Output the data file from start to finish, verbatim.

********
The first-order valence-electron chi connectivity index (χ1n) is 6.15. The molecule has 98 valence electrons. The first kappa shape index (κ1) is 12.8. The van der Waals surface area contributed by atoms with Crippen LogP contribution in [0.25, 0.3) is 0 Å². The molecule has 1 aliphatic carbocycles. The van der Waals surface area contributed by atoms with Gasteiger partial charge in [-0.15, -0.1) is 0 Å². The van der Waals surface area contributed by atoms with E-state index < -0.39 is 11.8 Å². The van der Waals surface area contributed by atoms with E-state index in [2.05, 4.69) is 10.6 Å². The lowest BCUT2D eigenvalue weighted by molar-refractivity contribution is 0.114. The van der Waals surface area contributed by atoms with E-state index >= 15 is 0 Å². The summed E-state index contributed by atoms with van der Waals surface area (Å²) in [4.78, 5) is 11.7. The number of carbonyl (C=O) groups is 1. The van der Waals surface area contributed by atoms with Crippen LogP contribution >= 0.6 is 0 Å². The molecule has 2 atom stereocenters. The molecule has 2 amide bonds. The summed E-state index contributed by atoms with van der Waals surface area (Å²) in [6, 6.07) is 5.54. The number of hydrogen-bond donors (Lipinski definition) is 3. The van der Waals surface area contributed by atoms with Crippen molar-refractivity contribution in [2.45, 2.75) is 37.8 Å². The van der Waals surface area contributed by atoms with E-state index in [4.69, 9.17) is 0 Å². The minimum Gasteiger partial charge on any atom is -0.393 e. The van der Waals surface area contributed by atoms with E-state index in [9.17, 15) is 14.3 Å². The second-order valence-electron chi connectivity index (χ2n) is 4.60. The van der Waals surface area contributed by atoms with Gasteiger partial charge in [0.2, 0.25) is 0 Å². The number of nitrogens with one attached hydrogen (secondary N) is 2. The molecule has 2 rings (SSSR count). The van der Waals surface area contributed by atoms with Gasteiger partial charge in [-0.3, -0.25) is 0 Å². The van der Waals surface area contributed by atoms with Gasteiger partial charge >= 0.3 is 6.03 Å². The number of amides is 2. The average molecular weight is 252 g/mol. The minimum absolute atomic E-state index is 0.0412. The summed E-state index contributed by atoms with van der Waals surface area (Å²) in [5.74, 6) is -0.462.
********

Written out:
The first-order valence-electron chi connectivity index (χ1n) is 6.15. The molecule has 98 valence electrons. The first kappa shape index (κ1) is 12.8. The van der Waals surface area contributed by atoms with Crippen LogP contribution in [0.25, 0.3) is 0 Å². The molecule has 1 aliphatic carbocycles. The van der Waals surface area contributed by atoms with Gasteiger partial charge in [-0.15, -0.1) is 0 Å². The van der Waals surface area contributed by atoms with E-state index < -0.39 is 11.8 Å². The van der Waals surface area contributed by atoms with E-state index in [2.05, 4.69) is 10.6 Å². The lowest BCUT2D eigenvalue weighted by molar-refractivity contribution is 0.114. The van der Waals surface area contributed by atoms with E-state index >= 15 is 0 Å². The summed E-state index contributed by atoms with van der Waals surface area (Å²) in [4.78, 5) is 11.7. The number of carbonyl (C=O) groups is 1. The van der Waals surface area contributed by atoms with Crippen LogP contribution >= 0.6 is 0 Å². The molecule has 2 atom stereocenters. The molecule has 2 amide bonds. The summed E-state index contributed by atoms with van der Waals surface area (Å²) in [6, 6.07) is 5.54. The number of hydrogen-bond donors (Lipinski definition) is 3. The van der Waals surface area contributed by atoms with Crippen molar-refractivity contribution in [2.45, 2.75) is 37.8 Å². The van der Waals surface area contributed by atoms with E-state index in [4.69, 9.17) is 0 Å². The minimum Gasteiger partial charge on any atom is -0.393 e. The van der Waals surface area contributed by atoms with E-state index in [9.17, 15) is 14.3 Å². The second-order valence-electron chi connectivity index (χ2n) is 4.60. The van der Waals surface area contributed by atoms with Gasteiger partial charge in [0.2, 0.25) is 0 Å². The number of nitrogens with one attached hydrogen (secondary N) is 2. The molecule has 2 rings (SSSR count). The van der Waals surface area contributed by atoms with Gasteiger partial charge in [-0.3, -0.25) is 0 Å². The van der Waals surface area contributed by atoms with Gasteiger partial charge >= 0.3 is 6.03 Å². The number of amides is 2. The average molecular weight is 252 g/mol. The minimum absolute atomic E-state index is 0.0412. The summed E-state index contributed by atoms with van der Waals surface area (Å²) in [5.74, 6) is -0.462.